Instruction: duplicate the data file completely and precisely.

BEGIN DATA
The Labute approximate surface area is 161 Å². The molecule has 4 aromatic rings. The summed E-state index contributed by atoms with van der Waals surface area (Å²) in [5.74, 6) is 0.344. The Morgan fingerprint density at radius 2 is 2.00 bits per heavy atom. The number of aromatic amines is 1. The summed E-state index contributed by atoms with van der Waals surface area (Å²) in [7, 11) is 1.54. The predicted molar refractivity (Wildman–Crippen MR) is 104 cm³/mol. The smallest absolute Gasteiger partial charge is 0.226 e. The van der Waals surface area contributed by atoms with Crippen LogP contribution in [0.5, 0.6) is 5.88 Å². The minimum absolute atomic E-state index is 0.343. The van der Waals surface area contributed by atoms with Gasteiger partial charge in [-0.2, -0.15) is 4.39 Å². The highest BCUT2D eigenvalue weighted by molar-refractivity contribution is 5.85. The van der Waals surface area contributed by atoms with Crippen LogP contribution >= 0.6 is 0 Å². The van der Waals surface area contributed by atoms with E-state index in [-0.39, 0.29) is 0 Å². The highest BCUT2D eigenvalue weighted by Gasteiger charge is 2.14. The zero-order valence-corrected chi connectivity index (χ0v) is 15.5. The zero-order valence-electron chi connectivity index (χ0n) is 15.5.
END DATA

The Labute approximate surface area is 161 Å². The molecule has 4 aromatic rings. The summed E-state index contributed by atoms with van der Waals surface area (Å²) in [5.74, 6) is 0.344. The Morgan fingerprint density at radius 2 is 2.00 bits per heavy atom. The number of aromatic amines is 1. The summed E-state index contributed by atoms with van der Waals surface area (Å²) in [7, 11) is 1.54. The predicted molar refractivity (Wildman–Crippen MR) is 104 cm³/mol. The smallest absolute Gasteiger partial charge is 0.226 e. The van der Waals surface area contributed by atoms with Crippen LogP contribution in [0.5, 0.6) is 5.88 Å². The minimum absolute atomic E-state index is 0.343. The van der Waals surface area contributed by atoms with Gasteiger partial charge in [-0.2, -0.15) is 4.39 Å². The highest BCUT2D eigenvalue weighted by molar-refractivity contribution is 5.85. The van der Waals surface area contributed by atoms with Crippen LogP contribution >= 0.6 is 0 Å². The van der Waals surface area contributed by atoms with E-state index in [-0.39, 0.29) is 0 Å². The highest BCUT2D eigenvalue weighted by Gasteiger charge is 2.14. The zero-order valence-corrected chi connectivity index (χ0v) is 15.5. The zero-order valence-electron chi connectivity index (χ0n) is 15.5.